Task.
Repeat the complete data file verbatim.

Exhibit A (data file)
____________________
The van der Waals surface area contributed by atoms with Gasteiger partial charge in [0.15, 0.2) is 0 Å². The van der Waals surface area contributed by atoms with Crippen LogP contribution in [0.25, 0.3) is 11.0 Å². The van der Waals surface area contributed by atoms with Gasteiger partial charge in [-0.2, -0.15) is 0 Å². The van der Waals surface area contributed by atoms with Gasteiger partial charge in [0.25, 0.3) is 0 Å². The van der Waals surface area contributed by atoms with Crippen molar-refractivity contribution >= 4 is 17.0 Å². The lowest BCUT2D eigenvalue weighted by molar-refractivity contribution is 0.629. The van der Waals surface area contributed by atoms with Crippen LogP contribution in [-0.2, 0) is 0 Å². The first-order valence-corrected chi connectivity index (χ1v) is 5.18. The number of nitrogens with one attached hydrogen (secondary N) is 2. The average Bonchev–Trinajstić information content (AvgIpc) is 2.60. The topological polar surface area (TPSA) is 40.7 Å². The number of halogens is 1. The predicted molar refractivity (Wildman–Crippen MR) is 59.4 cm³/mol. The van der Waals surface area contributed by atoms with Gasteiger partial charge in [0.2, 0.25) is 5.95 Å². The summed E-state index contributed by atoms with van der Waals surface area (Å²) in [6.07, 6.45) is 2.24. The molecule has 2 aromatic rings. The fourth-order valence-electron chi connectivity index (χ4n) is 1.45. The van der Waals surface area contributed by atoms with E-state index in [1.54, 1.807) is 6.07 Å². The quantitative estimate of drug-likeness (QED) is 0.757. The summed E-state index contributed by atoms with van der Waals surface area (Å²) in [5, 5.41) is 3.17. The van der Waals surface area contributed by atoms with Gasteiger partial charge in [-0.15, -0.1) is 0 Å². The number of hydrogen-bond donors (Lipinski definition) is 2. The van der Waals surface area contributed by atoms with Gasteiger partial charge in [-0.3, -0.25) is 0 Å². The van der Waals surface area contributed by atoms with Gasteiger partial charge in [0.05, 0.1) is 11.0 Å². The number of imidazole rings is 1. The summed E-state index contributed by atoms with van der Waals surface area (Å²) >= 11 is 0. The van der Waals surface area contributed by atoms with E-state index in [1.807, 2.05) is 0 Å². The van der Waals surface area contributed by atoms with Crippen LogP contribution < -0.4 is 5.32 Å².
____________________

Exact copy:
The van der Waals surface area contributed by atoms with Gasteiger partial charge in [0.15, 0.2) is 0 Å². The van der Waals surface area contributed by atoms with Crippen LogP contribution in [0.25, 0.3) is 11.0 Å². The van der Waals surface area contributed by atoms with Gasteiger partial charge in [-0.2, -0.15) is 0 Å². The van der Waals surface area contributed by atoms with Gasteiger partial charge in [0.25, 0.3) is 0 Å². The van der Waals surface area contributed by atoms with Crippen molar-refractivity contribution >= 4 is 17.0 Å². The lowest BCUT2D eigenvalue weighted by molar-refractivity contribution is 0.629. The van der Waals surface area contributed by atoms with Crippen LogP contribution in [-0.2, 0) is 0 Å². The first-order valence-corrected chi connectivity index (χ1v) is 5.18. The number of nitrogens with one attached hydrogen (secondary N) is 2. The average Bonchev–Trinajstić information content (AvgIpc) is 2.60. The topological polar surface area (TPSA) is 40.7 Å². The number of halogens is 1. The predicted molar refractivity (Wildman–Crippen MR) is 59.4 cm³/mol. The van der Waals surface area contributed by atoms with Gasteiger partial charge in [0.2, 0.25) is 5.95 Å². The summed E-state index contributed by atoms with van der Waals surface area (Å²) in [6.07, 6.45) is 2.24. The molecule has 2 aromatic rings. The fourth-order valence-electron chi connectivity index (χ4n) is 1.45. The van der Waals surface area contributed by atoms with E-state index in [1.54, 1.807) is 6.07 Å². The quantitative estimate of drug-likeness (QED) is 0.757. The summed E-state index contributed by atoms with van der Waals surface area (Å²) in [5, 5.41) is 3.17. The van der Waals surface area contributed by atoms with Gasteiger partial charge in [-0.15, -0.1) is 0 Å². The number of hydrogen-bond donors (Lipinski definition) is 2. The van der Waals surface area contributed by atoms with Gasteiger partial charge in [-0.3, -0.25) is 0 Å². The van der Waals surface area contributed by atoms with Gasteiger partial charge in [0.05, 0.1) is 11.0 Å². The number of imidazole rings is 1. The summed E-state index contributed by atoms with van der Waals surface area (Å²) >= 11 is 0. The van der Waals surface area contributed by atoms with E-state index in [1.807, 2.05) is 0 Å². The van der Waals surface area contributed by atoms with Crippen LogP contribution < -0.4 is 5.32 Å².